It was necessary that she was supposed to be buried at Gloukou on Saturday. And he asked us whether we have alternative, an alternative place to bury the deceased? They said it will be best if they take the body to Belfast.

We said we didn't have money. I'm sick, I had come to (... indistinct). Then they took his documents. Then they said he should go and identify the coffin where they can put the corpse.

Then the Safas came from Nelspruit transported her to Belfast. Then she requested that as a parent then you could be given the lift to Belfast to where the child was going to be buried.

We did not know whether her father did find her or not, because it almost took us two days, took him two days to come back. We tried to phone the hospital in Nelspruit, but they couldn't tell us.

They told us that he's not there. We even phoned Safas (... indistinct) in Nelspruit. They confirmed the child's father was there. Then they called him to talk to us. Then he confirmed that he found her.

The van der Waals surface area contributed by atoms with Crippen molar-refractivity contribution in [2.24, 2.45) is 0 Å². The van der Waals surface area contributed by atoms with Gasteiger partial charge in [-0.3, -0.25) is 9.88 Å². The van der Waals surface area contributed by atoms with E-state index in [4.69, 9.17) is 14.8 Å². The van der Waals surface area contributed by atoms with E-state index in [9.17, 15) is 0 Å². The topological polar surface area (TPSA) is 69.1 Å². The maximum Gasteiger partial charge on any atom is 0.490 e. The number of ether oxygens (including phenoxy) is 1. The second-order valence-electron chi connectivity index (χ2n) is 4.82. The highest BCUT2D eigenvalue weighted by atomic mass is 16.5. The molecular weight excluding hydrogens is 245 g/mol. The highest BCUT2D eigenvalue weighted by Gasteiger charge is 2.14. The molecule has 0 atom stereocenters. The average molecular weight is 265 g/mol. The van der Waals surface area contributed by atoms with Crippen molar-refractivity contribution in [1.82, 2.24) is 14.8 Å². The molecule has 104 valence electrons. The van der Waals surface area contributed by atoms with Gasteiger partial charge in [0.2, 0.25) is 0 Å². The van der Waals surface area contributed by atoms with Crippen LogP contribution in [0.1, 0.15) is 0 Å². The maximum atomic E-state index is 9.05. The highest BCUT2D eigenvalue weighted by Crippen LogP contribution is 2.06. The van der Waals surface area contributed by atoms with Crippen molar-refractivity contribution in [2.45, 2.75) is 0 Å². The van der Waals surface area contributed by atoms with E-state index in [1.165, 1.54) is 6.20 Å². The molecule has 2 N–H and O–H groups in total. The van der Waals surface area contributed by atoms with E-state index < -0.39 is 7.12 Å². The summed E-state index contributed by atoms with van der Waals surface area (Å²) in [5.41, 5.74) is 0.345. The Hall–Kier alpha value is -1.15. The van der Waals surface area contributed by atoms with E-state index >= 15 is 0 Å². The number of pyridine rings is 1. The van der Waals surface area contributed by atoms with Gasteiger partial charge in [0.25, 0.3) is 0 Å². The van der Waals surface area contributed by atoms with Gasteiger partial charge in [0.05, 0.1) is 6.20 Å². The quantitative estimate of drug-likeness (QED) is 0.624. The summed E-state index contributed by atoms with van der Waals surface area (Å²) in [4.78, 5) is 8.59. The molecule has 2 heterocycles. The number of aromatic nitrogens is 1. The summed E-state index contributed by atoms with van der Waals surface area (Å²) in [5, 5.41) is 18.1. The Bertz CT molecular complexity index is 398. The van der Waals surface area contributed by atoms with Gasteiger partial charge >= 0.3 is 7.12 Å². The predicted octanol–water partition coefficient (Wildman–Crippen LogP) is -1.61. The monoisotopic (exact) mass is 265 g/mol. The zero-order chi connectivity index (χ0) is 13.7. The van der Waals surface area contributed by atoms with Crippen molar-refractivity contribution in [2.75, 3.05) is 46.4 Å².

Then when he said, it was one who asked him that it is suspected that you bought the identification. But he confirmed that no, that was his daughter's body.

PROF MEIRING: Thank you very much, Mrs Bembe. Would you mind if I ask a number of questions just to take us through the story again? You say ...

MRS BEMBE: I may be able to answer some of the questions.

PROF MEIRING: Your daughter, together with her friends, were on their way to Nelspruit in the car. Is that correct?

MRS BEMBE: They were already in Nelspruit. Actually they were on their way to Kareno. They were visiting on one of the farms in Kareno.

PROF MEIRING: And then the car went over a bomb and the bomb exploded?

MRS BEMBE: Yes, it exploded and killed everybody that was at the back seat. It is only those that were in front seats that survived.

PROF MEIRING: And your daughter was amongst those? The women were killed, all of them in the back of the car. And the two men in the front of the car, they survived?

MRS BEMBE: Yes. There were two other ladies and two young ladies and two children as well.